In The Picture: China's New Energy Pioneers with Toby Smith
Uploaded on Aug 25, 2011 / 147 views / 439 impressions / 0 comments
Photographer Toby Smith recently spent two months in China producing his latest project China's New Energy Pioneers. He will be presenting his photography and discussing China's environmental record in an event moderated by Jim Footner of Greenpeace.
Covering 11 provinces Toby Smith's work took him to coal mines wind farms and hydro-electric plants while capturing the landscapes and people implementing the Communist Party's latest Five Year Plan.
Announced in March 2011 the new Plan is significant in its attempts to address escalating energy and environmental problems. A cap on coal dependency ambitious targets for non-fossil fuel energy sources and a drive towards more renewable sources of energy reflect the Communist Party's intentions to aim for a cleaner greener kind of growth.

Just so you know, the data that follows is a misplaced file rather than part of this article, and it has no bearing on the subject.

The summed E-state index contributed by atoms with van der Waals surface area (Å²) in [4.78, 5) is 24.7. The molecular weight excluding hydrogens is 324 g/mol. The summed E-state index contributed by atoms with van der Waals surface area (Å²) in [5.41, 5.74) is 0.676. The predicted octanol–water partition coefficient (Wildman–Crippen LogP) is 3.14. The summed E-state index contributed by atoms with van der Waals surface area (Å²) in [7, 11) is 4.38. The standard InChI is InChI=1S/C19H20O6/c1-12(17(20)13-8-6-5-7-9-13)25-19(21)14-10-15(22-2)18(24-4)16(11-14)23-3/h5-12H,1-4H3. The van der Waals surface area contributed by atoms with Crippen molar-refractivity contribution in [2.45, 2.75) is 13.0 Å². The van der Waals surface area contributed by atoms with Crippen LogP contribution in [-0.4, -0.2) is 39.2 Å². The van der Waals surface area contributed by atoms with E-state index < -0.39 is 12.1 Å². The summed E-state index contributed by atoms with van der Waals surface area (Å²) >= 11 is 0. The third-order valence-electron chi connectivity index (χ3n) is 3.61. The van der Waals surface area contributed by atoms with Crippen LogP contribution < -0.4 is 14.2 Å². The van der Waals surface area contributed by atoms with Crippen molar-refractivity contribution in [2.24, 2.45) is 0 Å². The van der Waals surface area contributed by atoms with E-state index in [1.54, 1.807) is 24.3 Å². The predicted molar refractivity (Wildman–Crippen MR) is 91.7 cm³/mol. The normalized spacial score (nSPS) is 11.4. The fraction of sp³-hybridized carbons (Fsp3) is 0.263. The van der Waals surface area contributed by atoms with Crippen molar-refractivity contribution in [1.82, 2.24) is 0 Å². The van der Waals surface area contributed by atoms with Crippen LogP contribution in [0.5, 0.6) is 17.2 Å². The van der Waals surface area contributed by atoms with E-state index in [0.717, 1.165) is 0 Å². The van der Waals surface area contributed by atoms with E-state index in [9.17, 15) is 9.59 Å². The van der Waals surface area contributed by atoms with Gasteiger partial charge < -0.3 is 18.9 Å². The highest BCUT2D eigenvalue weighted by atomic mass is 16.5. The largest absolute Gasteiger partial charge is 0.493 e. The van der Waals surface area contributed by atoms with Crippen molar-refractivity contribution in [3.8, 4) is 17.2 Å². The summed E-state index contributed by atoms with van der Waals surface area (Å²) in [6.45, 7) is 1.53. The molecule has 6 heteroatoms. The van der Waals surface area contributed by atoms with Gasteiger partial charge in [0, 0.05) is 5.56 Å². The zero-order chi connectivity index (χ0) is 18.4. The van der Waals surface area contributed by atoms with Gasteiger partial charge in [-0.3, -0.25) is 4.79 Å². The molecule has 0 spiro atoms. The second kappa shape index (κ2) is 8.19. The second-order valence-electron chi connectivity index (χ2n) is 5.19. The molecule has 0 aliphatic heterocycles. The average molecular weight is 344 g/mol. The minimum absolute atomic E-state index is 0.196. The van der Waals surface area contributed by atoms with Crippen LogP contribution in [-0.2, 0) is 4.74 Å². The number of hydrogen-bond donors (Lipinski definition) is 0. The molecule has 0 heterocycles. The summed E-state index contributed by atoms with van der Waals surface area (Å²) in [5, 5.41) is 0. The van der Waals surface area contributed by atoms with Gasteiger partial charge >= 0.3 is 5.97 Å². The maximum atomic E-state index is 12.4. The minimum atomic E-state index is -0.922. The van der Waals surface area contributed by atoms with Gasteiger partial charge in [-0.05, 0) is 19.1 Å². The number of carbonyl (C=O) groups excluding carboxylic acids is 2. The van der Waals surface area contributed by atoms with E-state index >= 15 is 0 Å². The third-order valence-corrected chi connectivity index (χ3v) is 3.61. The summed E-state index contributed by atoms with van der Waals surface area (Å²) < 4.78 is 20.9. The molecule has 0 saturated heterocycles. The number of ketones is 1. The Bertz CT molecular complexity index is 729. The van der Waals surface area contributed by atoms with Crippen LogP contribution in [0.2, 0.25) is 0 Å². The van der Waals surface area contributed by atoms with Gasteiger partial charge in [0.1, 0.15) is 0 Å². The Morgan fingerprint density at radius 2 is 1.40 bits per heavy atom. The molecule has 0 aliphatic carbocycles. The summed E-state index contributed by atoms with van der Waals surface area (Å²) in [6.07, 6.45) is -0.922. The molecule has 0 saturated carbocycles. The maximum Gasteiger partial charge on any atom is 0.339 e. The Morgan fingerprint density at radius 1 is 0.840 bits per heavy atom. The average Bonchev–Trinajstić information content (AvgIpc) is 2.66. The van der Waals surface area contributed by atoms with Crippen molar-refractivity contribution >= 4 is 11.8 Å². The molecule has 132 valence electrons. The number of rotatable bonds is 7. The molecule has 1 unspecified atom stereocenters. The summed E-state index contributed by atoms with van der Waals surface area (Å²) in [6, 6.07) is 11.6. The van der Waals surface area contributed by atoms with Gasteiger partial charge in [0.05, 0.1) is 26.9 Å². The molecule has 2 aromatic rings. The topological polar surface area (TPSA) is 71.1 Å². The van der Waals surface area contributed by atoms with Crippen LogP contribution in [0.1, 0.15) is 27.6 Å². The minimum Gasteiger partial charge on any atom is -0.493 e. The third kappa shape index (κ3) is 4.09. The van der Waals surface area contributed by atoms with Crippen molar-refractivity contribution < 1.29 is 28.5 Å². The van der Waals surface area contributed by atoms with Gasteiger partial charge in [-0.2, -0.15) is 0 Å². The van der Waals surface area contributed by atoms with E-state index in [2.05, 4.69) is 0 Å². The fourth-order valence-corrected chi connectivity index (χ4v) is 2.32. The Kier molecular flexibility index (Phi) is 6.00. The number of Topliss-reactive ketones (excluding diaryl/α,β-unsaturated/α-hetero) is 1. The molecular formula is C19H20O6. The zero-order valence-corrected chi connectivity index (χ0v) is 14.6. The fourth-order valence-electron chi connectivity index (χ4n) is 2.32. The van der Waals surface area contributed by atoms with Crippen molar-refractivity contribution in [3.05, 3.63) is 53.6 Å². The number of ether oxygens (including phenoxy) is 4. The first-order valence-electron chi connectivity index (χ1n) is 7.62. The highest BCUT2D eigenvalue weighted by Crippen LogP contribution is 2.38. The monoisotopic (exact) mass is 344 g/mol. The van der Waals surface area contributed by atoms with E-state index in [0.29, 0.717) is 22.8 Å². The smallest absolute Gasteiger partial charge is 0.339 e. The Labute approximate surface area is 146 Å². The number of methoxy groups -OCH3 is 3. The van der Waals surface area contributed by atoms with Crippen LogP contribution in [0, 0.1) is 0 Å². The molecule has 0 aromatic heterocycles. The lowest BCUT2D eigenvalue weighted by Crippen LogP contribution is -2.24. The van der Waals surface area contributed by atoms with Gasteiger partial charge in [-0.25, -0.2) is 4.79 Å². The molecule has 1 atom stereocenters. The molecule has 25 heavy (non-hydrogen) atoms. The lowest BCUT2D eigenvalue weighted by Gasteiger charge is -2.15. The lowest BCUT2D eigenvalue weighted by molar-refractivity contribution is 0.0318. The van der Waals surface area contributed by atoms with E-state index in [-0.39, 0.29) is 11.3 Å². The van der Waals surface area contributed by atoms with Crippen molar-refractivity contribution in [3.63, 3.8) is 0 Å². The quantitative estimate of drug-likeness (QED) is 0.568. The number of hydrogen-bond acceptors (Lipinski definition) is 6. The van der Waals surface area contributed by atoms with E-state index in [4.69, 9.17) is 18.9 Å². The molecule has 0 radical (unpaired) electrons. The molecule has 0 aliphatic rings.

With new power stations connecting to the grid in the People's Republic of China at a rate of one per day how China chooses to fuel its booming economy is one of the most important questions for the world of today and of the future.
Toby Smith is a contemporary reportage photographer and director of Roof Unit a collective of photographers based in East London. He specialises in environment and energy matters.
Smith’s feature stills and video work has been published by National Geographic the Guardian TIME the New York Times and the BBC among others.
Moderator Jim Footner manages the Climate Change Team of Greenpeace UK. Over the past nine years he has worked on climate and energy issues for Greenpeace in various parts of the world including Asia. He led the Greenpeace campaign against new coal fired power stations in the UK and co-ordinated the use of the Rainbow Warrior as part of an oil spill response team in Lebanon after the most recent conflict.
Footner is also a trustee on the UK board of the French charity Development Workshop France which specialises in resilient architecture and design in some of the world’s most hostile environments.